OK, I probably think about food more than 99 per cent of the population, but some other things are sacred, and film is one of them.
The Odeon at Whiteleys shopping centre in London’s Queensway is opening a cinema called The Lounge that gives customers the option of ordering and eating a meal while watching a film. Critic Mark Lawson got it absolutely right when he branded the proposed mix of film and food “a noxious combination”. His concern is about smells and sounds of mastication and digestion. My objection is that when you team up a film and food, neither gets the attention they merit.
Much as it pains me ever to turn down food prepared by that most capable chef, Rowley Leigh of Le Café Anglais, if I’m going to eat Rowley’s food, I’ll be doing it in his restaurant, not in the dark, on my lap, while I’m watching a film.
His supposedly easy-to-eat, “remarkably tactile” dishes- hamburger royale (a fillet steak in a bun), red mullet risotto, deep fried squid and salsify fritters- do sound appealing, but the thought of eating them while watching a film is fundamentally uncivilised, dishonouring both the food and the cinematic experience.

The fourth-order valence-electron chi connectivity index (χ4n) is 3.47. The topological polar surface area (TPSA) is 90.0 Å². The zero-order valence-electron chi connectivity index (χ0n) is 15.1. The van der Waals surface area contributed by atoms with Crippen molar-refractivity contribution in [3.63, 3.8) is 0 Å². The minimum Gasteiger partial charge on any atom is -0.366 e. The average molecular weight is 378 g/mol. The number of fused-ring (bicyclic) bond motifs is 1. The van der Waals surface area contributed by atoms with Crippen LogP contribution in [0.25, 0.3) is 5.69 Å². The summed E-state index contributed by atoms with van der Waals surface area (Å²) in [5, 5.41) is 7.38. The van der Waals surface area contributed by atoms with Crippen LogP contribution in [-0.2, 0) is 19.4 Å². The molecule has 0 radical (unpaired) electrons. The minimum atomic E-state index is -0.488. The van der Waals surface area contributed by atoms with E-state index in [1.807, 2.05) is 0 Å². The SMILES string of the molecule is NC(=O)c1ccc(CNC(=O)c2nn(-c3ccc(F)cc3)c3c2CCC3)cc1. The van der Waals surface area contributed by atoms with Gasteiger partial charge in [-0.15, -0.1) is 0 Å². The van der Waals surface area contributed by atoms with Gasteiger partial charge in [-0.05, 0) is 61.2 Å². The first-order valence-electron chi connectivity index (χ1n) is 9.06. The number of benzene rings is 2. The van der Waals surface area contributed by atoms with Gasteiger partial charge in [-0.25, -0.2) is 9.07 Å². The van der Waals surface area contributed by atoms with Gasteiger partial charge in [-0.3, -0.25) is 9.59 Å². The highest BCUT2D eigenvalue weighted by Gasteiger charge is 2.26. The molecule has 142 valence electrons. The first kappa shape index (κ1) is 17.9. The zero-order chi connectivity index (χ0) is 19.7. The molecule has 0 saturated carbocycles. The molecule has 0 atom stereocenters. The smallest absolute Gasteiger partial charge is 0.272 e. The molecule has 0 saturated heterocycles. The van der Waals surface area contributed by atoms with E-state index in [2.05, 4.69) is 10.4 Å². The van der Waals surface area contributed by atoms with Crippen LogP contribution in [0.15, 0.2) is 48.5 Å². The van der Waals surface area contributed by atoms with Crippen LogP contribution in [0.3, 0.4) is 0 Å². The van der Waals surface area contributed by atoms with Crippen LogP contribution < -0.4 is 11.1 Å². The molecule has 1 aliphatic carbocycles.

I already find it deeply irritating to sit next to someone who’s rustling around in a mega-container of popcorn or slurping from a tub load of cola. And those multiplex nacho things really do stink. But the thing that really bugs me is that cinema munchers aren’t concentrating properly on the film, and so they’re interfering with my concentration too. The point being that film deserves focus. Lights off, no sound, full attention, no distractions. Give the director a break. Ditto good food, it ought to be centre stage also, enjoyed at a table, sitting down, not on the hoof, or lap, or desktop.
Perhaps I should take Mr Leigh out to watch Babette’s Feast, which makes my point, only more eloquently.
Originally published on Dec 6th 2011 on Joanna Blythman’s Blog